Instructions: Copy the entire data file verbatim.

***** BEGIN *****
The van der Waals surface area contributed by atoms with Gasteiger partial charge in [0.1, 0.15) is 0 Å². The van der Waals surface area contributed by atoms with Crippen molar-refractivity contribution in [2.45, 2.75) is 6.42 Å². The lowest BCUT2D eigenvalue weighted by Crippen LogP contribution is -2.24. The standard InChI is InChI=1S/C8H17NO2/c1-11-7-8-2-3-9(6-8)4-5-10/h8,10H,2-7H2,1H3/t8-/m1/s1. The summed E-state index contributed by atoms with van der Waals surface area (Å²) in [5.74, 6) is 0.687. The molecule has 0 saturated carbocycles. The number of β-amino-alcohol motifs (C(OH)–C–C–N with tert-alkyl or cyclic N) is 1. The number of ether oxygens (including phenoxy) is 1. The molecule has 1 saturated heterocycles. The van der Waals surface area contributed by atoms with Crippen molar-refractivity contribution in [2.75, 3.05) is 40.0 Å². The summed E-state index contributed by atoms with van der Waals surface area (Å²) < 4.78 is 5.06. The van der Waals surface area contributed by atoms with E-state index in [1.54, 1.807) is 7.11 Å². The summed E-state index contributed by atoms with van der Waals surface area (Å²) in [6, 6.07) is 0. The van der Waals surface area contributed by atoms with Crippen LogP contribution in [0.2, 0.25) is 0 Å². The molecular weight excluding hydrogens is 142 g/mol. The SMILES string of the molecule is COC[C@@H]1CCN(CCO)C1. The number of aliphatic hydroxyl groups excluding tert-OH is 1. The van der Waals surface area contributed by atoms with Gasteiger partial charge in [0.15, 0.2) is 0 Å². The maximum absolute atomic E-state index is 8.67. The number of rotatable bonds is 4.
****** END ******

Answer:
The van der Waals surface area contributed by atoms with Gasteiger partial charge in [0.1, 0.15) is 0 Å². The van der Waals surface area contributed by atoms with Crippen molar-refractivity contribution in [2.45, 2.75) is 6.42 Å². The lowest BCUT2D eigenvalue weighted by Crippen LogP contribution is -2.24. The standard InChI is InChI=1S/C8H17NO2/c1-11-7-8-2-3-9(6-8)4-5-10/h8,10H,2-7H2,1H3/t8-/m1/s1. The summed E-state index contributed by atoms with van der Waals surface area (Å²) in [5.74, 6) is 0.687. The molecule has 0 saturated carbocycles. The number of β-amino-alcohol motifs (C(OH)–C–C–N with tert-alkyl or cyclic N) is 1. The number of ether oxygens (including phenoxy) is 1. The molecule has 1 saturated heterocycles. The van der Waals surface area contributed by atoms with Crippen molar-refractivity contribution in [2.75, 3.05) is 40.0 Å². The summed E-state index contributed by atoms with van der Waals surface area (Å²) < 4.78 is 5.06. The van der Waals surface area contributed by atoms with E-state index in [1.54, 1.807) is 7.11 Å². The summed E-state index contributed by atoms with van der Waals surface area (Å²) in [6, 6.07) is 0. The van der Waals surface area contributed by atoms with Crippen LogP contribution in [0.2, 0.25) is 0 Å². The molecular weight excluding hydrogens is 142 g/mol. The SMILES string of the molecule is COC[C@@H]1CCN(CCO)C1. The number of aliphatic hydroxyl groups excluding tert-OH is 1. The van der Waals surface area contributed by atoms with Gasteiger partial charge in [0.15, 0.2) is 0 Å². The maximum absolute atomic E-state index is 8.67. The number of rotatable bonds is 4.